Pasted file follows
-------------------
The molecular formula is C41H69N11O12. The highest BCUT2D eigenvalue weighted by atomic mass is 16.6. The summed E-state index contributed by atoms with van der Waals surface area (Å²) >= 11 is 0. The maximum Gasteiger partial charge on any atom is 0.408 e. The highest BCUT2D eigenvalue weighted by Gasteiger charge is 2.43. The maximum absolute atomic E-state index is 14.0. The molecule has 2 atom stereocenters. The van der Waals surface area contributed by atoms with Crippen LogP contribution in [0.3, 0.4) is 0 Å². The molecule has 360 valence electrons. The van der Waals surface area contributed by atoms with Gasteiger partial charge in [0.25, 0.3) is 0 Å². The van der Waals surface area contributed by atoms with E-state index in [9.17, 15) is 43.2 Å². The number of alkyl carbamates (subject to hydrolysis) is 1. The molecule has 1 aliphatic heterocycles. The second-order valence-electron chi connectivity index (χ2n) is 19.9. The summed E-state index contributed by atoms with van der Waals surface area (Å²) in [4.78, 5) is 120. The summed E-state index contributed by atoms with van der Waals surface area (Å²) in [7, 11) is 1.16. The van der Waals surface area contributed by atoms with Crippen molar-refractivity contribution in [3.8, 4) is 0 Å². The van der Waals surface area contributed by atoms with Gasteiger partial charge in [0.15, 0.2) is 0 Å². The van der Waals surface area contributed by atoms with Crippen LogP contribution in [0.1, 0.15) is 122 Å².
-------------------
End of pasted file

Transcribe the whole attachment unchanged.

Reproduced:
The molecular formula is C41H69N11O12. The highest BCUT2D eigenvalue weighted by atomic mass is 16.6. The summed E-state index contributed by atoms with van der Waals surface area (Å²) >= 11 is 0. The maximum Gasteiger partial charge on any atom is 0.408 e. The highest BCUT2D eigenvalue weighted by Gasteiger charge is 2.43. The maximum absolute atomic E-state index is 14.0. The molecule has 2 atom stereocenters. The van der Waals surface area contributed by atoms with Crippen LogP contribution in [0.3, 0.4) is 0 Å². The molecule has 360 valence electrons. The van der Waals surface area contributed by atoms with Gasteiger partial charge in [0.25, 0.3) is 0 Å². The van der Waals surface area contributed by atoms with E-state index in [9.17, 15) is 43.2 Å². The number of alkyl carbamates (subject to hydrolysis) is 1. The molecule has 1 aliphatic heterocycles. The second-order valence-electron chi connectivity index (χ2n) is 19.9. The summed E-state index contributed by atoms with van der Waals surface area (Å²) in [4.78, 5) is 120. The summed E-state index contributed by atoms with van der Waals surface area (Å²) in [7, 11) is 1.16. The van der Waals surface area contributed by atoms with Crippen molar-refractivity contribution in [3.8, 4) is 0 Å². The van der Waals surface area contributed by atoms with Gasteiger partial charge in [0.15, 0.2) is 0 Å². The van der Waals surface area contributed by atoms with Crippen LogP contribution in [0.1, 0.15) is 122 Å².